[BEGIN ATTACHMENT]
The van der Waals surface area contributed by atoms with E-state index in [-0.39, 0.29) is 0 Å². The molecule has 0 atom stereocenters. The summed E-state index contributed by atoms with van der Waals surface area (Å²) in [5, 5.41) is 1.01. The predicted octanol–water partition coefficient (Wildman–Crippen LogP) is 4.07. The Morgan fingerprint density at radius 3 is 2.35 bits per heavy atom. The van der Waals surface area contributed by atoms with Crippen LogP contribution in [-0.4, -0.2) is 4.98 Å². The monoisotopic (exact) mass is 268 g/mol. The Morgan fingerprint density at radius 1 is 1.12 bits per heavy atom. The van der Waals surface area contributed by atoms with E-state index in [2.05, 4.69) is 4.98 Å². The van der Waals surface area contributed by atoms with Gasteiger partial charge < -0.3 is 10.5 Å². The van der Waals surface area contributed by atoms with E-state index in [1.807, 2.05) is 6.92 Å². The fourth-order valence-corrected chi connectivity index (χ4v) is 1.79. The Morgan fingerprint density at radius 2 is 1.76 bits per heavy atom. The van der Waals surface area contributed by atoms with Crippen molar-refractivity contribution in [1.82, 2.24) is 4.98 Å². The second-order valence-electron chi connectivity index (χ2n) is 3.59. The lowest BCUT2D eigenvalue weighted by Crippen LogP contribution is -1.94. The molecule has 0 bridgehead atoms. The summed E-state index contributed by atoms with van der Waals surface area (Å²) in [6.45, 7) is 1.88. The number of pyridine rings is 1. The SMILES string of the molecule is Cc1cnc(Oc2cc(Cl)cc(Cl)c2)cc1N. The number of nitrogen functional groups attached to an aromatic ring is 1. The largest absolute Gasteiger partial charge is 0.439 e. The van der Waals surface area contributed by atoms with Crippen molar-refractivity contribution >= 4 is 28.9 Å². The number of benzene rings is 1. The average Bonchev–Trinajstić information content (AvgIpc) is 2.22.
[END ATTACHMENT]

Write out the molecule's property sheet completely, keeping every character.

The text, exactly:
The van der Waals surface area contributed by atoms with E-state index in [-0.39, 0.29) is 0 Å². The molecule has 0 atom stereocenters. The summed E-state index contributed by atoms with van der Waals surface area (Å²) in [5, 5.41) is 1.01. The predicted octanol–water partition coefficient (Wildman–Crippen LogP) is 4.07. The Morgan fingerprint density at radius 3 is 2.35 bits per heavy atom. The van der Waals surface area contributed by atoms with Crippen LogP contribution in [-0.4, -0.2) is 4.98 Å². The monoisotopic (exact) mass is 268 g/mol. The Morgan fingerprint density at radius 1 is 1.12 bits per heavy atom. The van der Waals surface area contributed by atoms with E-state index in [2.05, 4.69) is 4.98 Å². The van der Waals surface area contributed by atoms with Gasteiger partial charge < -0.3 is 10.5 Å². The van der Waals surface area contributed by atoms with E-state index in [1.807, 2.05) is 6.92 Å². The fourth-order valence-corrected chi connectivity index (χ4v) is 1.79. The Morgan fingerprint density at radius 2 is 1.76 bits per heavy atom. The van der Waals surface area contributed by atoms with Crippen molar-refractivity contribution in [1.82, 2.24) is 4.98 Å². The second-order valence-electron chi connectivity index (χ2n) is 3.59. The lowest BCUT2D eigenvalue weighted by Crippen LogP contribution is -1.94. The molecule has 0 bridgehead atoms. The summed E-state index contributed by atoms with van der Waals surface area (Å²) in [6.45, 7) is 1.88. The number of pyridine rings is 1. The SMILES string of the molecule is Cc1cnc(Oc2cc(Cl)cc(Cl)c2)cc1N. The number of nitrogen functional groups attached to an aromatic ring is 1. The largest absolute Gasteiger partial charge is 0.439 e. The van der Waals surface area contributed by atoms with Crippen molar-refractivity contribution >= 4 is 28.9 Å². The number of benzene rings is 1. The average Bonchev–Trinajstić information content (AvgIpc) is 2.22.